T.J. Thomson is an Idaho celebrity tonight as Senator Barack Obama finally clinched the Democratic nomination for President of the United States.
33-year-old Thomson, a policy analyst at Idaho Power, joined up with volunteer Kassie Cerami more than a year ago. They recruited Obama fans, then took it upon themselves to form Idaho for Obama – long before the Obama campaign had Idaho on their radar screen. Emerging as the leader of the group, Thomson’s organizational skills astonished and delighted Idaho Democratic party regulars and brought thousands of new, mostly younger voters into the progressive movement in Idaho.
Thomson: “I feel like 16 months of hard work have finally come to fruition. On behalf of the volunteers who put in such effort – we’re finally seeing our victory.”
Thomson says he’s running for national delegate at next week’s state Democratic convention in Boise. Despite the near-certainty of his election in that role, he’s humble and talks about what he’s doing to campaign for the seat.
Of the state convention, Thomson pointed out that “we have the potential to lock up an additional national delegate for Obama” and he’s determined to do that, even though it’s not technically necessary. Clinton has three Idaho at-large delegates available.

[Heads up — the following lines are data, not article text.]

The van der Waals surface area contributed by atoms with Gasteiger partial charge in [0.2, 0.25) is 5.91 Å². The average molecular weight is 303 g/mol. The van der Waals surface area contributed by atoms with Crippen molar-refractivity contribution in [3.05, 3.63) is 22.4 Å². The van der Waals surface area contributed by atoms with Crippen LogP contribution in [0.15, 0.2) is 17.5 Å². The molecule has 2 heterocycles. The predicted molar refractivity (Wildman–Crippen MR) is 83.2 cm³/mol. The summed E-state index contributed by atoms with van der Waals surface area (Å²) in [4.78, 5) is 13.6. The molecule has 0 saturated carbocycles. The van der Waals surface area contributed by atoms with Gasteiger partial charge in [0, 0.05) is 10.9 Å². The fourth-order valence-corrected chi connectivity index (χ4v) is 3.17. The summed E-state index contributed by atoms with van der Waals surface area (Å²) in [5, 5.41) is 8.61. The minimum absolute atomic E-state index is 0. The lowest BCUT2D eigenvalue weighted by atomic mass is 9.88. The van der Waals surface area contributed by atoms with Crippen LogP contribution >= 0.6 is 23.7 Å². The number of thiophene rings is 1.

“We’ve sent a message that Idaho is finally up for grabs in the presidential race – after 50 years. Lyndon Johnson was the last Democrat to take Idaho.”
His prediction for November? “I don’t take anything for granted, but I do think there is potential for a landslide – all the markers are there for drastic change.”
And for Veep? “Hillary will make the short list, but choosing her would be problematic for all but the left wing of the party, and hurt us in the middle.”
Thomson likes Indiana Senator Evan Bayh for Obama’s running mate. “He’s a conservative Democrat who is well respected – he was strongly connected to Clinton and represents the general demographic as well.”
“Obama has appeal across the west, and he’s highlighted that. Idaho wasn’t part of his strategy, but we built it, and he came to see us.”
Did Obama truly think the February turnout of 17,000 at BSU’s Taco Bell Arena was surprising?
He did, said Thomson. “One of our volunteers was driving David Axelrod, Obama’s campaign manager, and Obama’s ‘body man’ to the arena, and when they heard the noise and saw the lines they went nuts exclaiming about ‘this is Idaho?’”
Finally, what did he think of Hillary’s speech ending with “I’m making no decisions tonight”?
Superdelegate and Democratic national committeewoman, former state senator Gail Bray, answered that for Thomson. “She’s all done. This is her chance to bargain for a few things, so she is effectively conceding with the maximum amount of leverage – which is what the Clintons do.”